EDINBURGH | GLASGOW | ABERDEEN | INVERNESS | DUNDEE | PERTH

Glasgow Girls

at Assembly Hall

* * * * *

Based on a real life story the talented young cast provide humour, energy and food for thought.

Image of Glasgow Girls
Glasgow Girls 3 - Robert Day

Based on the real-life story of a group of schoolgirls from Drumchapel in Glasgow who banded together to fight the authorities uprooting asylum seekers from their homes for deportation, this musical, written by Edinburgh’s Royal Lyceum Theatre’s Artistic Director, David Greig, and directed and conceived for stage by Cora Bissett, explores the events.

It is a powerful story and one that invites the audience to question what they really know about those families who risk their lives, often fleeing abject horror, to make a home on British soil. And yet, despite the emotive storyline, there is no lack of humour or energy in the songs and dances which are both expertly written and choreographed.

It was 2005 when a dawn raid took Agnesa Murselaj and her family from their home in Glasgow to a detention centre to await deportation back to Kosovo. This is when the Glasgow Girls rallied. Agnesa’s friends from Drumchapel High School were outraged that a schoolgirl who had been studying hard at their school for five years could suddenly be sent back to a country where she had been persecuted and so they set about getting her story out there – petitions, television and radio appearances, rallies.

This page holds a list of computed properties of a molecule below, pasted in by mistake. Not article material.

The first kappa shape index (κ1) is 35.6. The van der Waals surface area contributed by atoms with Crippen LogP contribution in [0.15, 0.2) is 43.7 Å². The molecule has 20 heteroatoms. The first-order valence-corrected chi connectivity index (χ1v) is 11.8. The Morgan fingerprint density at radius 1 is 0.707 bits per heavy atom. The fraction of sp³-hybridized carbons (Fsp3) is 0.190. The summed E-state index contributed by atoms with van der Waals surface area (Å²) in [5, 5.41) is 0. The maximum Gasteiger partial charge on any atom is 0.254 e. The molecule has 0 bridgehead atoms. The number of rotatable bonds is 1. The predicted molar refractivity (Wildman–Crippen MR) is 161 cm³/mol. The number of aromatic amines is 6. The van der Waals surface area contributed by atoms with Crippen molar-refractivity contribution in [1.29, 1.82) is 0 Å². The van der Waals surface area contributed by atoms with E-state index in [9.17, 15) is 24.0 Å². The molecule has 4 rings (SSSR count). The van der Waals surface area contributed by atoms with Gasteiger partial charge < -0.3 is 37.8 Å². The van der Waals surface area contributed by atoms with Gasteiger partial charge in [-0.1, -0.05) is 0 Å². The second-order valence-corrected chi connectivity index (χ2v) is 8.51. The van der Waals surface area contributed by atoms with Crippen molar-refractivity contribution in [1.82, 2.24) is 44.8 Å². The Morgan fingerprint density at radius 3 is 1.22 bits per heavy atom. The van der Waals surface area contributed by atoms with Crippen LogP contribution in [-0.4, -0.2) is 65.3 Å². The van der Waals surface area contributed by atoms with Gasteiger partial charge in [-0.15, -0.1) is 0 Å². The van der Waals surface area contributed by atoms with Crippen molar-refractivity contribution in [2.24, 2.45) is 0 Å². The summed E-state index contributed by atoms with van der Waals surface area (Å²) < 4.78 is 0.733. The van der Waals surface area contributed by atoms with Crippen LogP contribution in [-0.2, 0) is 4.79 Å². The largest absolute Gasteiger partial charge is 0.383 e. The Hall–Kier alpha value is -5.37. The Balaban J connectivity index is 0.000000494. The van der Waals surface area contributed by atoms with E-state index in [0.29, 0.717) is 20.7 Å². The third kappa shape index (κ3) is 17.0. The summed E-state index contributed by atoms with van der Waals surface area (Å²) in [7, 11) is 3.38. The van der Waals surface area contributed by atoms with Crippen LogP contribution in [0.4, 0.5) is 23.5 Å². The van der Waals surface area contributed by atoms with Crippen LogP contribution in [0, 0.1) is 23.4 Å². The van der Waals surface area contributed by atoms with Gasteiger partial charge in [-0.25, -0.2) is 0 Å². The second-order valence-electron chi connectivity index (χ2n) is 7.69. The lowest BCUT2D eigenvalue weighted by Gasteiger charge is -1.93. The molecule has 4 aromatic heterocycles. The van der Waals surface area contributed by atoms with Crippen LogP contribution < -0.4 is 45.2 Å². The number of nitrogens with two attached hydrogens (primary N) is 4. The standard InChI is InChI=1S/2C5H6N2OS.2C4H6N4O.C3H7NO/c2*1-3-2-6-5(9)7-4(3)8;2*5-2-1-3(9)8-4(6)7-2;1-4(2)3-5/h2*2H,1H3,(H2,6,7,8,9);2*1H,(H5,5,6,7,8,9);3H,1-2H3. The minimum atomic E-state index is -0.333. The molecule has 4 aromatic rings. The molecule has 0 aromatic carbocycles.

It is an inspiring story and one which lends itself well to an energetic production where the talented young cast highlight that Glasgow may not be the perfect city, but it is their home. There is humour as Mr Girvan (Callum Cuthbertson) tries to teach this unlikely band English in their early days at the school and a beautiful composition dance piece at the end where the seven girls (Roanna Davidson, Sophia Lewis, Stephanie McGregor, Patricia Panther, Shannon Swan, Kara Swinney and Aryana Ramkhalawon) explore the characters’ different cultures.

The music, at times toe-tapping, often haunting, is eclectic, exploring everything from traditional Scottish to R&B. Laura Wilkie, dressed as a Glasgow schoolgirl, joins the storyline by playing her fiddle beautifully in the background and in one of the most poignant moments of the performance, Terry Neason playing the indomitable Noreen, sings alongside Wilkie’s playing about her experiences as a neighbour of the Glasgow Girls.

The girls are deserving of their standing ovation as the last number comes to an end, and after the Fringe they will take Greig and Bissett’s ingenious play on tour, no doubt having an impact on all who see it.